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Four of the Safest Small-Cap Stocks


The delicate balance of risk and reward in the small-cap space can be achieved if you approach your stock selection with a good set of criteria.


Small-cap investing comes in two varieties-growth/momentum and value. Growth/momentum stocks sport premium valuations, such as high price-to-earnings (P/E) ratios and strong 12-month price apprecia-tion, but also generate strong financial results to match.

These companies are doing well now, and the trend is your friend. A continued, gradual ascent is likely. No patience is required, but their high valuations risk sharp but temporary pullbacks along the way to higher lev-els.

In contrast, "value" stocks (e.g., low P/E ratios) typically have not done well lately, but are financially strong and primed to bounce back strongly when industry conditions improve. But investors can do even better than small-cap value alone. Academic research has found that a combined portfolio of value stocks and momen-tum stocks performed the best, beating the performance of value or momentum stocks alone by almost double.

The reason for the combo's superiority is that the value and momen-tum strategies sport an amazingly negative (i.e., good) correlation with each other. Negative correlations within a portfolio reduce downside vol-atility and smooth out returns.

Six-Point Safety Rating
I've developed a six-point "safety rating" system for our subscribers that steers us away from stocks exhibiting risky characteristics that histori-cally have led to problems down the road. For each of the six measures, a stock gets one point if it exceeds a threshold level. A score of six is the safest and a score of zero is the riskiest.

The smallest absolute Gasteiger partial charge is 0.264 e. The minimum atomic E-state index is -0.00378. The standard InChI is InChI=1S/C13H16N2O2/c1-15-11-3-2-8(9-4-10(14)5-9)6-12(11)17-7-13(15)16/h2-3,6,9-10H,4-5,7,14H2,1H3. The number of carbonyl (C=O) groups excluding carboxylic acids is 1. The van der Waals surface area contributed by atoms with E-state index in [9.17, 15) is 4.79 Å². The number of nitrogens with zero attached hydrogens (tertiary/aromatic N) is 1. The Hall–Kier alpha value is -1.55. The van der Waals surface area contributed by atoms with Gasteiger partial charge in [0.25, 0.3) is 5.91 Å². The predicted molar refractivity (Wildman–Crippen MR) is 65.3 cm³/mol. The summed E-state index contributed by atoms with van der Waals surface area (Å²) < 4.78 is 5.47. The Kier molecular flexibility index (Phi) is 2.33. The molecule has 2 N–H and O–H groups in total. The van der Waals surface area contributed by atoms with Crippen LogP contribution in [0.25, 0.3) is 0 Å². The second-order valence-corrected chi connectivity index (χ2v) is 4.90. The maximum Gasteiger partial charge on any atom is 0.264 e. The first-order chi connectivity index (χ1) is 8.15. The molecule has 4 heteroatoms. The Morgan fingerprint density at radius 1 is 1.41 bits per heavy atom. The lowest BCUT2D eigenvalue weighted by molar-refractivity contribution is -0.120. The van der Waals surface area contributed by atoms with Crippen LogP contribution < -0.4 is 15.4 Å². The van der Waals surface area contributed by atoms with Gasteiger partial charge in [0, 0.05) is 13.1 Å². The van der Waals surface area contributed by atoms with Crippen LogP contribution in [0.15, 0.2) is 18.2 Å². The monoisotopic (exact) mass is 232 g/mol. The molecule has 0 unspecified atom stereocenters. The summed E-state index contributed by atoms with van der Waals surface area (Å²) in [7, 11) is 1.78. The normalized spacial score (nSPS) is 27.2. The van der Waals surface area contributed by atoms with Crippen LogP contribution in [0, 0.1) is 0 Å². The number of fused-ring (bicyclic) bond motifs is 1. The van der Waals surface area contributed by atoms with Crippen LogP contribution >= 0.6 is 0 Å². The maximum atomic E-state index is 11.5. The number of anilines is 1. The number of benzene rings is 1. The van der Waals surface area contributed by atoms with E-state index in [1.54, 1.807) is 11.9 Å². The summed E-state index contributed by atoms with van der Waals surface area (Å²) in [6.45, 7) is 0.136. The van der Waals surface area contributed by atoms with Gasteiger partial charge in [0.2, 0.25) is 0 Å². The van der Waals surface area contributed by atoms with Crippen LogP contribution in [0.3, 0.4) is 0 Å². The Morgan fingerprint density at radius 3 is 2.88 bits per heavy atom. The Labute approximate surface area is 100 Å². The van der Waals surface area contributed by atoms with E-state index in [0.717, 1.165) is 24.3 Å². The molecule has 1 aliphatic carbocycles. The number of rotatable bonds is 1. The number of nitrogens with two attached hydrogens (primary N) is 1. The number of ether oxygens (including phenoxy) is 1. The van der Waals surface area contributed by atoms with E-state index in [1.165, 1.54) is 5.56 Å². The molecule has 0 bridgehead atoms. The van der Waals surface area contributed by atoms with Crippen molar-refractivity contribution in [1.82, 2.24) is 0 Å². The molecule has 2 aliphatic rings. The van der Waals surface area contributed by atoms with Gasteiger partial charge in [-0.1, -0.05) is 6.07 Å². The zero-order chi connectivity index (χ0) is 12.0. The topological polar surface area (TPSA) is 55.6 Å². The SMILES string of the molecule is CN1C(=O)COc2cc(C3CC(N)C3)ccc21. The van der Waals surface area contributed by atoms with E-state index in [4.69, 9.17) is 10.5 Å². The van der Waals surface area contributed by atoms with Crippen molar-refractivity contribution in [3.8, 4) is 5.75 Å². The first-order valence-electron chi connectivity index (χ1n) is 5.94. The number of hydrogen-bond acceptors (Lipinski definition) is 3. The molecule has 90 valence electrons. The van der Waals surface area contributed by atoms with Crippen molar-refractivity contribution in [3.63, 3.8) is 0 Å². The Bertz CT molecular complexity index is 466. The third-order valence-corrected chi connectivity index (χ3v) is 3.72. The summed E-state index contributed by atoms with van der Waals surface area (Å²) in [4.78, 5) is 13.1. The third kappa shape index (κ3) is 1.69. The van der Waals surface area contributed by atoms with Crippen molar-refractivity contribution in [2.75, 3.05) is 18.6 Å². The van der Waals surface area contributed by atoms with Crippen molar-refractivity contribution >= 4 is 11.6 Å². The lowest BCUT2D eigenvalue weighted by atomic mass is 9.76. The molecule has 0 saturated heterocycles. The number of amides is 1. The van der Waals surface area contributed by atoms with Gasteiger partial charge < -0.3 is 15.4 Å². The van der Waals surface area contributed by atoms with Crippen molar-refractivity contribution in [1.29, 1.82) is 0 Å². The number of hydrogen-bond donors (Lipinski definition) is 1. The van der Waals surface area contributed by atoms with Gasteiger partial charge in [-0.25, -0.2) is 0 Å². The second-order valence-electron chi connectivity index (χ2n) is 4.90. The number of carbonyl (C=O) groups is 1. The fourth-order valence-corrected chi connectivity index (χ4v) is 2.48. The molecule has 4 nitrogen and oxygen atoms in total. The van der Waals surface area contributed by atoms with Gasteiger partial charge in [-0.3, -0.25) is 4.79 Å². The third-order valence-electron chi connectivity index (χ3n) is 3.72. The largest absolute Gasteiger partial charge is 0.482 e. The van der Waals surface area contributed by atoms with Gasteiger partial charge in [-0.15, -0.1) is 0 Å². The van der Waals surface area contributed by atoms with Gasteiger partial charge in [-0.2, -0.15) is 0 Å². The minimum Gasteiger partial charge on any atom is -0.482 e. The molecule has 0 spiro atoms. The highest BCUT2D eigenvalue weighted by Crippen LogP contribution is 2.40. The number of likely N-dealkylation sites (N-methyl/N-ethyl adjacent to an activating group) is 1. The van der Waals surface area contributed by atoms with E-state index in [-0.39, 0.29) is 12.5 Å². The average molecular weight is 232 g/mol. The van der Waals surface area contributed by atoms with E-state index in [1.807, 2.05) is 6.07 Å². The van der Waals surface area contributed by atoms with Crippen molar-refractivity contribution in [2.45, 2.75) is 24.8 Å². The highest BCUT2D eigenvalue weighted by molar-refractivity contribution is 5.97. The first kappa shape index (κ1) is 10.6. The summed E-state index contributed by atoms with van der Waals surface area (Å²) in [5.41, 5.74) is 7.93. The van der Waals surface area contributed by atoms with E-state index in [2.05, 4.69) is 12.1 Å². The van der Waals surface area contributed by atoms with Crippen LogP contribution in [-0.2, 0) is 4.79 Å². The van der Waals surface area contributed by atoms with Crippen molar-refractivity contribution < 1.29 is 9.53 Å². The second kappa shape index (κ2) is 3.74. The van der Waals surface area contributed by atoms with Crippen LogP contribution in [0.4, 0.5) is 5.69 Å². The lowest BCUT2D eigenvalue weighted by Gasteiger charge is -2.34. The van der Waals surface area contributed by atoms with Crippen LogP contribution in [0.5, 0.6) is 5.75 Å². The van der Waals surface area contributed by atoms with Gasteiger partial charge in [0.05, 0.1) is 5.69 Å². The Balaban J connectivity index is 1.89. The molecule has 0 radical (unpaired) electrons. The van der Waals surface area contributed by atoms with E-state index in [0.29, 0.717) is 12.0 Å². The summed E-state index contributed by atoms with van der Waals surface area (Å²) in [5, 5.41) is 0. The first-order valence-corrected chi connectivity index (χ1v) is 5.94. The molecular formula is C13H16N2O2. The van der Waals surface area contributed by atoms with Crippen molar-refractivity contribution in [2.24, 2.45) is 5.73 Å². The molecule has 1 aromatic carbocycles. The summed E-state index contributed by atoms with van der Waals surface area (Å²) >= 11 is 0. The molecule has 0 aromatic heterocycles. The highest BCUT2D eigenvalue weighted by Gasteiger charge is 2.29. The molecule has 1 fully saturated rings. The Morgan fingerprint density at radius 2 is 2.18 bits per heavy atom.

Below is a description of each safety criterion and the threshold re-quired to get one of my safety points:

1. Piotroski F-Score of 6 or Above. Stanford University Accounting Professor Joseph Piotroski developed a nine-point checklist of financial performance over the past two years to determine the financial strength of small-cap value stocks. Four measure profitability, three measure cash liquidity, and two measure operational efficiency.

The strongest companies score 9 and the weakest a zero. To get a positive rating on my safety scale, the F-score must be at least 6.

2. Beneish M-Score of -2.00 or More Negative. Indiana University Accounting Professor Messod Beneish developed an eight-point checklist of year-over-year accounting changes that historically have provided evidence of earnings manipulation.

Scores more negative than -1.78 indicate a firm that exhibits relatively conservative accounting, whereas scores more positive than -1.78 indicate a potentially fraudulent company. I require the M-score to be at least -2.00 or more negative to earn a safety point.

3. Altman Z-Score of 3.5 or Above. NYU Finance Professor Edward Altman developed a five-part financial formula to measure the probability of bankruptcy within two years. The criteria include measures of profitability, liquid assets/short-term solvency, operational efficiency, and equity capital/long-term solvency. Minimum safety is 3.0, so I require 3.5 before a stock can claim a positive safety point.

4. Ratio of Short Interest to Float of Less than 10%. "Short interest ratio" is defined as the number of shares shorted divided by the number of shares available for trading (i.e., the public float). A 2004 MIT and Harvard study found that stocks with the highest short interest ratios (99th percentile) underperformed on average by 125 basis points per month (15% per year).

To qualify for the 99th percentile, the stock typically has a short interest ratio of 20% or higher. I only give a safety point if a stock's short interest ratio is less than 10%.

5. 10% Insider Ownership or Recent Insider Buying. Academic studies conclude that insider buying is much more indicative of future stock returns than insider selling. Consequently, to earn a safety point from this measure, I must see at least 10% insider ownership or significant insider buying within the past six months.

6. Beta of Less than 1.0. Beta is a measure of an individual stock's volatility relative to a stock index (e.g., S&P 500). By definition, a stock exhibiting a lower beta is less risky. Furthermore, academic studies have found that low-beta stocks outperform.

A beta equal to the market is 1.0. The average stock in the Russell 2000 small-cap stock index has a beta relative to the large-cap S&P 500 index of 1.3. Consequently, a stock earns a safety point if its beta is less than 1.0.

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No positions in stocks mentioned.
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